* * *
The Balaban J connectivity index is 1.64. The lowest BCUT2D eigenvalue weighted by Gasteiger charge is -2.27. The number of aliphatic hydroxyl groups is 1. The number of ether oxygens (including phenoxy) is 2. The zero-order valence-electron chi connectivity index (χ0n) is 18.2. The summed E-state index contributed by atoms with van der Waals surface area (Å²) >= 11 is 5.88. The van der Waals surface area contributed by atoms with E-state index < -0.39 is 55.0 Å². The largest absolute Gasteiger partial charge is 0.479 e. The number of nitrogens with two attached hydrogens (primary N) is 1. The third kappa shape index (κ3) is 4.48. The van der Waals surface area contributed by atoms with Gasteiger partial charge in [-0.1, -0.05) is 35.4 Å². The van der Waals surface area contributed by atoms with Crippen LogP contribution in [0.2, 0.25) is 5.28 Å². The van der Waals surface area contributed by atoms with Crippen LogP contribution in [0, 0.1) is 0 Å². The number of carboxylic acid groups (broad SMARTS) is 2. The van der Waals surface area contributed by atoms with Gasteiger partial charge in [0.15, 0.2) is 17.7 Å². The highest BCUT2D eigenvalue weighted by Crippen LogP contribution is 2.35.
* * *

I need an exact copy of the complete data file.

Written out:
The Balaban J connectivity index is 1.64. The lowest BCUT2D eigenvalue weighted by Gasteiger charge is -2.27. The number of aliphatic hydroxyl groups is 1. The number of ether oxygens (including phenoxy) is 2. The zero-order valence-electron chi connectivity index (χ0n) is 18.2. The summed E-state index contributed by atoms with van der Waals surface area (Å²) >= 11 is 5.88. The van der Waals surface area contributed by atoms with E-state index < -0.39 is 55.0 Å². The largest absolute Gasteiger partial charge is 0.479 e. The number of nitrogens with two attached hydrogens (primary N) is 1. The third kappa shape index (κ3) is 4.48. The van der Waals surface area contributed by atoms with Gasteiger partial charge in [-0.1, -0.05) is 35.4 Å². The van der Waals surface area contributed by atoms with Crippen LogP contribution in [0.2, 0.25) is 5.28 Å². The van der Waals surface area contributed by atoms with Crippen LogP contribution in [0, 0.1) is 0 Å². The number of carboxylic acid groups (broad SMARTS) is 2. The van der Waals surface area contributed by atoms with Gasteiger partial charge in [0.15, 0.2) is 17.7 Å². The highest BCUT2D eigenvalue weighted by Crippen LogP contribution is 2.35.